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Book captures tales of Vietnam War battles

by ROGER GREGORY Contributing Writer
| November 23, 2022 1:00 AM

There is a book out, "Battles in the Monsoon". I had purchased in 2005, now reading for the second time.

One thing on the plus sign of getting old and forgetting things, is that I read books like this and it is all new to me. The book was by S.L.A. Marshall and was printed in 1967. It is probably the best first-hand reporting that I have read or seen on battles in Vietnam.

It takes place over a three-month period of time in 1966, the time I was there. Only this action was up north in the highlands, while I was down south. It talks of being in jungle so thick with overgrowth and trees, you couldn’t see 5 yards. In one case, a soldier was being shot at from just 10 feet away, and he didn’t the person shooting.

An example for those who aren’t familiar with the military, on May 23, the troops were lifted out of their base camp at An Khe. They went well loaded, every man carried ten full magazines of ammo, four fragmentation grenades, one claymore mine and one trip flare. In addition six meals of C rations (these were from World War II of which we had eaten for a couple of months when we got there). Counting his rifle, bayonet, water and extra socks, etc, each man was carrying about 55 pounds — and this was in extreme heat.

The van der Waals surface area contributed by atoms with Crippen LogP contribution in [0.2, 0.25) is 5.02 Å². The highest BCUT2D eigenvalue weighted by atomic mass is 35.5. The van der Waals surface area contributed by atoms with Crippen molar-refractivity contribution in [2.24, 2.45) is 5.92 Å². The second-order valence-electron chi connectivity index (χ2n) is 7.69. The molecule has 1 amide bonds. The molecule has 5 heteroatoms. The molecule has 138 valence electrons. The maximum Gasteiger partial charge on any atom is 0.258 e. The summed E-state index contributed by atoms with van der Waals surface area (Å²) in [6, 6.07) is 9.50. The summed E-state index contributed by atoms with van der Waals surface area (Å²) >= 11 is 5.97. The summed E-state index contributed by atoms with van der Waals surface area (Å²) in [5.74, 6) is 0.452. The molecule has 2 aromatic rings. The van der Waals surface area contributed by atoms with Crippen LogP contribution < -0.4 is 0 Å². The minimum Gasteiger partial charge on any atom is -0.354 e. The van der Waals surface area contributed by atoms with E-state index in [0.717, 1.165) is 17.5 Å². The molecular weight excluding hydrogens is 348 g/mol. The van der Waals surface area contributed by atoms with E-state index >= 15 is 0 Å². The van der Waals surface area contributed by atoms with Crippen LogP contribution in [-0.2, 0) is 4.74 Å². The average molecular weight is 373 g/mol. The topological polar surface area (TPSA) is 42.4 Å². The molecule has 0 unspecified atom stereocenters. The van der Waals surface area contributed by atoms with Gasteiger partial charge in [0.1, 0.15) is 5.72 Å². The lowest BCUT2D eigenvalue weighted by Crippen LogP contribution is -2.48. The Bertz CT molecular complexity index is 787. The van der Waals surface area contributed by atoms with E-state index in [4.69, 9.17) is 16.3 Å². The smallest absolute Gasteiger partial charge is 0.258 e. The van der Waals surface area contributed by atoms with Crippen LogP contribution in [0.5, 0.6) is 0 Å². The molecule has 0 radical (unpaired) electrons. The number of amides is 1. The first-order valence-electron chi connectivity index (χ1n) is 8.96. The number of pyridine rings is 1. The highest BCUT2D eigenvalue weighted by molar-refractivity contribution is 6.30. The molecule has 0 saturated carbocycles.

Led by 2nd. Lt. Holland, the platoon  walked through the jungle for 30 minutes to reach the ambush site. They finished setting up their ambush at 2030, Sgt. Holland saw the enemy first, they were not more than 30 feet away, walking right toward them.

They blew off two claymores and threw grenades. After that it got quiet, in the morning, they were to supervise the body count and retrieve weapons,  but it was hard to do. Most of the bodies had been blown apart by the blast. Arms, legs, and heads had been scattered over a wide space. But they figured, 15 of the NVA had walked into their ambush as they picked up 15 rifles.  Only one American had been wounded in the action. This was a successful ambush, others did not go so well.

Roger Gregory is a Vietnam veteran, serving in the 1st Infantry Division, and is business owner in Priest River.

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